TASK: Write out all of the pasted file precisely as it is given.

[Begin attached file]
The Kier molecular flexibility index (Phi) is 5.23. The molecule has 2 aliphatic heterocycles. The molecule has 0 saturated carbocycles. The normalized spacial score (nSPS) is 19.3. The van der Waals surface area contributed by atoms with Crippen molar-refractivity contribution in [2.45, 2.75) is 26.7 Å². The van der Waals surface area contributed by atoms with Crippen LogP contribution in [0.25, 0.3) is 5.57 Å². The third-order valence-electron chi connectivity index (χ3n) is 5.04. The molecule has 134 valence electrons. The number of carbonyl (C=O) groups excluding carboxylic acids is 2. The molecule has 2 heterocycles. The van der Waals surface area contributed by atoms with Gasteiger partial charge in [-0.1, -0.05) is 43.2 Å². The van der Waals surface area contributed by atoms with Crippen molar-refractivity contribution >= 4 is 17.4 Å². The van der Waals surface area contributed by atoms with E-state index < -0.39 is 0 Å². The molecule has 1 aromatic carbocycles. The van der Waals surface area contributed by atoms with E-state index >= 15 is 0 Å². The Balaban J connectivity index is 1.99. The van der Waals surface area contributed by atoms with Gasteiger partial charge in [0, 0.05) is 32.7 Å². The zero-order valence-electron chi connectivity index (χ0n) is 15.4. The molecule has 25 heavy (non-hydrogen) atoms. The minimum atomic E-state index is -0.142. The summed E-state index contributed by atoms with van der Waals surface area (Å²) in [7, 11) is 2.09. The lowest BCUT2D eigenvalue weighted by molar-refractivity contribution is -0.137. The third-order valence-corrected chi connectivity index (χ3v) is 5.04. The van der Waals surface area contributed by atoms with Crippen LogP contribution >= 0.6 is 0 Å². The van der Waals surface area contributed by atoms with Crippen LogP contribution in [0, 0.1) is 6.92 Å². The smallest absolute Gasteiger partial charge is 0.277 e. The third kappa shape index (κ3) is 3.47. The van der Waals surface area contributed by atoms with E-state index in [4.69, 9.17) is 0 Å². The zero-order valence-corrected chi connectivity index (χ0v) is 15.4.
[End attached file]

The Kier molecular flexibility index (Phi) is 5.23. The molecule has 2 aliphatic heterocycles. The molecule has 0 saturated carbocycles. The normalized spacial score (nSPS) is 19.3. The van der Waals surface area contributed by atoms with Crippen molar-refractivity contribution in [2.45, 2.75) is 26.7 Å². The van der Waals surface area contributed by atoms with Crippen LogP contribution in [0.25, 0.3) is 5.57 Å². The third-order valence-electron chi connectivity index (χ3n) is 5.04. The molecule has 134 valence electrons. The number of carbonyl (C=O) groups excluding carboxylic acids is 2. The molecule has 2 heterocycles. The van der Waals surface area contributed by atoms with Gasteiger partial charge in [-0.1, -0.05) is 43.2 Å². The van der Waals surface area contributed by atoms with Crippen molar-refractivity contribution >= 4 is 17.4 Å². The van der Waals surface area contributed by atoms with E-state index < -0.39 is 0 Å². The molecule has 1 aromatic carbocycles. The van der Waals surface area contributed by atoms with E-state index >= 15 is 0 Å². The Balaban J connectivity index is 1.99. The van der Waals surface area contributed by atoms with Gasteiger partial charge in [0, 0.05) is 32.7 Å². The zero-order valence-electron chi connectivity index (χ0n) is 15.4. The molecule has 25 heavy (non-hydrogen) atoms. The minimum atomic E-state index is -0.142. The summed E-state index contributed by atoms with van der Waals surface area (Å²) in [7, 11) is 2.09. The lowest BCUT2D eigenvalue weighted by molar-refractivity contribution is -0.137. The third-order valence-corrected chi connectivity index (χ3v) is 5.04. The van der Waals surface area contributed by atoms with Crippen LogP contribution >= 0.6 is 0 Å². The van der Waals surface area contributed by atoms with Crippen LogP contribution in [0, 0.1) is 6.92 Å². The smallest absolute Gasteiger partial charge is 0.277 e. The third kappa shape index (κ3) is 3.47. The van der Waals surface area contributed by atoms with E-state index in [4.69, 9.17) is 0 Å². The zero-order valence-corrected chi connectivity index (χ0v) is 15.4.